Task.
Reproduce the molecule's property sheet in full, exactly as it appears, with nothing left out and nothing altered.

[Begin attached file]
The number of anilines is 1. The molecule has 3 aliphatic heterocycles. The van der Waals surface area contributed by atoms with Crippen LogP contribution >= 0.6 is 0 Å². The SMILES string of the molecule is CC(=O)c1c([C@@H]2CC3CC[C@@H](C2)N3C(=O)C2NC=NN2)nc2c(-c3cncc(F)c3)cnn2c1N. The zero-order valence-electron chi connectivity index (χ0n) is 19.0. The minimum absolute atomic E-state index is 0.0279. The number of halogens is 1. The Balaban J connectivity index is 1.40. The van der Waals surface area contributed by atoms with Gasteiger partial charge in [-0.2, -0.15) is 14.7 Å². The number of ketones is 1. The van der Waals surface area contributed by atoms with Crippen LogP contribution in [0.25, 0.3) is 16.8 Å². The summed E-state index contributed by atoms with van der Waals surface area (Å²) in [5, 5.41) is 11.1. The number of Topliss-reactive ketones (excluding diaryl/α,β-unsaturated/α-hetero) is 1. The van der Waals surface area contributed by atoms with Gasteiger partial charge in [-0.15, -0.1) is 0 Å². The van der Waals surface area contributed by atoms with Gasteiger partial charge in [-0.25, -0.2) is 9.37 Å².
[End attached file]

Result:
The number of anilines is 1. The molecule has 3 aliphatic heterocycles. The van der Waals surface area contributed by atoms with Crippen LogP contribution >= 0.6 is 0 Å². The SMILES string of the molecule is CC(=O)c1c([C@@H]2CC3CC[C@@H](C2)N3C(=O)C2NC=NN2)nc2c(-c3cncc(F)c3)cnn2c1N. The zero-order valence-electron chi connectivity index (χ0n) is 19.0. The minimum absolute atomic E-state index is 0.0279. The number of halogens is 1. The Balaban J connectivity index is 1.40. The van der Waals surface area contributed by atoms with Gasteiger partial charge in [-0.2, -0.15) is 14.7 Å². The number of ketones is 1. The van der Waals surface area contributed by atoms with Crippen LogP contribution in [0.25, 0.3) is 16.8 Å². The summed E-state index contributed by atoms with van der Waals surface area (Å²) in [5, 5.41) is 11.1. The number of Topliss-reactive ketones (excluding diaryl/α,β-unsaturated/α-hetero) is 1. The van der Waals surface area contributed by atoms with Gasteiger partial charge in [-0.15, -0.1) is 0 Å². The van der Waals surface area contributed by atoms with Gasteiger partial charge in [-0.25, -0.2) is 9.37 Å².